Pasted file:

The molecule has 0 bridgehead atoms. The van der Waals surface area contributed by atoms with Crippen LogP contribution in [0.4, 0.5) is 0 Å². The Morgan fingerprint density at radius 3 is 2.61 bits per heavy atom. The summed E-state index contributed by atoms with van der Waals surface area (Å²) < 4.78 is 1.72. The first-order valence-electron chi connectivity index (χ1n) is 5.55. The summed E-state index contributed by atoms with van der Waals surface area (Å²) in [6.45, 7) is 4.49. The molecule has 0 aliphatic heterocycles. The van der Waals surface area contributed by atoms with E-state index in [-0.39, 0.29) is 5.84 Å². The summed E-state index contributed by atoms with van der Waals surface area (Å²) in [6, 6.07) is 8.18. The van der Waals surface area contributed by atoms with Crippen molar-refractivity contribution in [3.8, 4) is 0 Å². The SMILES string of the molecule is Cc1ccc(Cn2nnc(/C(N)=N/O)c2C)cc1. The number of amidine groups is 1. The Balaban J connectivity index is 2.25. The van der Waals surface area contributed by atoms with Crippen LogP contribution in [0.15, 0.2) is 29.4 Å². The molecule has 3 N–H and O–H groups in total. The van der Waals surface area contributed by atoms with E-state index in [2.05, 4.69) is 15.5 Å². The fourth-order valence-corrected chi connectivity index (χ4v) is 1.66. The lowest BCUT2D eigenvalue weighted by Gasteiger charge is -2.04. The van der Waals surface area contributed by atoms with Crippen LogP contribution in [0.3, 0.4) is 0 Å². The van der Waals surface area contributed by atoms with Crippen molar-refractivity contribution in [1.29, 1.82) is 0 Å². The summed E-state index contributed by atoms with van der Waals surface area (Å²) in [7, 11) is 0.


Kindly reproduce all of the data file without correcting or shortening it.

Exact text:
The molecule has 0 bridgehead atoms. The van der Waals surface area contributed by atoms with Crippen LogP contribution in [0.4, 0.5) is 0 Å². The Morgan fingerprint density at radius 3 is 2.61 bits per heavy atom. The summed E-state index contributed by atoms with van der Waals surface area (Å²) < 4.78 is 1.72. The first-order valence-electron chi connectivity index (χ1n) is 5.55. The summed E-state index contributed by atoms with van der Waals surface area (Å²) in [6.45, 7) is 4.49. The molecule has 0 aliphatic heterocycles. The van der Waals surface area contributed by atoms with E-state index in [-0.39, 0.29) is 5.84 Å². The summed E-state index contributed by atoms with van der Waals surface area (Å²) in [6, 6.07) is 8.18. The van der Waals surface area contributed by atoms with Crippen molar-refractivity contribution in [3.8, 4) is 0 Å². The SMILES string of the molecule is Cc1ccc(Cn2nnc(/C(N)=N/O)c2C)cc1. The number of amidine groups is 1. The Balaban J connectivity index is 2.25. The van der Waals surface area contributed by atoms with Crippen LogP contribution in [0.15, 0.2) is 29.4 Å². The molecule has 3 N–H and O–H groups in total. The van der Waals surface area contributed by atoms with E-state index in [2.05, 4.69) is 15.5 Å². The fourth-order valence-corrected chi connectivity index (χ4v) is 1.66. The lowest BCUT2D eigenvalue weighted by Gasteiger charge is -2.04. The van der Waals surface area contributed by atoms with Crippen LogP contribution in [0.3, 0.4) is 0 Å². The van der Waals surface area contributed by atoms with Crippen molar-refractivity contribution in [1.29, 1.82) is 0 Å². The summed E-state index contributed by atoms with van der Waals surface area (Å²) in [7, 11) is 0.